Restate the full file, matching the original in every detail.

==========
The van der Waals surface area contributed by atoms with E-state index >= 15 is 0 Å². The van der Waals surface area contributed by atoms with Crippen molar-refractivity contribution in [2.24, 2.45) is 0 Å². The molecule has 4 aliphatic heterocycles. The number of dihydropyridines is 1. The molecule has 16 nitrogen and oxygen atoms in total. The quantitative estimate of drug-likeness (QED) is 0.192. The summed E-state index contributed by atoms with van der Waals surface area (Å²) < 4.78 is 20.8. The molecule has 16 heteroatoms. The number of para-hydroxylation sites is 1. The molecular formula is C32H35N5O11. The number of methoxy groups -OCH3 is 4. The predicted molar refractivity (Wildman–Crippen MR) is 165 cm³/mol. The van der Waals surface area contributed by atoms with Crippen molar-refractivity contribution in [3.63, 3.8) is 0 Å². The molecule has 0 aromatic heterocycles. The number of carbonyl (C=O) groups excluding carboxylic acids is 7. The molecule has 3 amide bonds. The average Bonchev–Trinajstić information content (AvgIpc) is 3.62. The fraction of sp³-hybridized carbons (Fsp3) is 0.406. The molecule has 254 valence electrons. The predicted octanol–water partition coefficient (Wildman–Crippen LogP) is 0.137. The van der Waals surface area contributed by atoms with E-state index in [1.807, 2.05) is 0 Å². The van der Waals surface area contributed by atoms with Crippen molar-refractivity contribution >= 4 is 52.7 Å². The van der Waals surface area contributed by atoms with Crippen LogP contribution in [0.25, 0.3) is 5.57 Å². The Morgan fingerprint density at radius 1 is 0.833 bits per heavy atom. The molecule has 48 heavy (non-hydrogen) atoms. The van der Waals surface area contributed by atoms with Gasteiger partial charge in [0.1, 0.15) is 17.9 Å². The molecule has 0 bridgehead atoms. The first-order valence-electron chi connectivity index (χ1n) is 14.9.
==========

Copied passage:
The van der Waals surface area contributed by atoms with E-state index >= 15 is 0 Å². The van der Waals surface area contributed by atoms with Crippen molar-refractivity contribution in [2.24, 2.45) is 0 Å². The molecule has 4 aliphatic heterocycles. The number of dihydropyridines is 1. The molecule has 16 nitrogen and oxygen atoms in total. The quantitative estimate of drug-likeness (QED) is 0.192. The summed E-state index contributed by atoms with van der Waals surface area (Å²) < 4.78 is 20.8. The molecule has 16 heteroatoms. The number of para-hydroxylation sites is 1. The molecular formula is C32H35N5O11. The number of methoxy groups -OCH3 is 4. The predicted molar refractivity (Wildman–Crippen MR) is 165 cm³/mol. The van der Waals surface area contributed by atoms with Crippen molar-refractivity contribution in [3.63, 3.8) is 0 Å². The molecule has 0 aromatic heterocycles. The number of carbonyl (C=O) groups excluding carboxylic acids is 7. The molecule has 3 amide bonds. The average Bonchev–Trinajstić information content (AvgIpc) is 3.62. The fraction of sp³-hybridized carbons (Fsp3) is 0.406. The molecule has 254 valence electrons. The predicted octanol–water partition coefficient (Wildman–Crippen LogP) is 0.137. The van der Waals surface area contributed by atoms with E-state index in [1.807, 2.05) is 0 Å². The van der Waals surface area contributed by atoms with Crippen molar-refractivity contribution >= 4 is 52.7 Å². The van der Waals surface area contributed by atoms with Crippen LogP contribution in [0.25, 0.3) is 5.57 Å². The Morgan fingerprint density at radius 1 is 0.833 bits per heavy atom. The molecule has 48 heavy (non-hydrogen) atoms. The van der Waals surface area contributed by atoms with Gasteiger partial charge in [0.1, 0.15) is 17.9 Å². The molecule has 0 bridgehead atoms. The first-order valence-electron chi connectivity index (χ1n) is 14.9.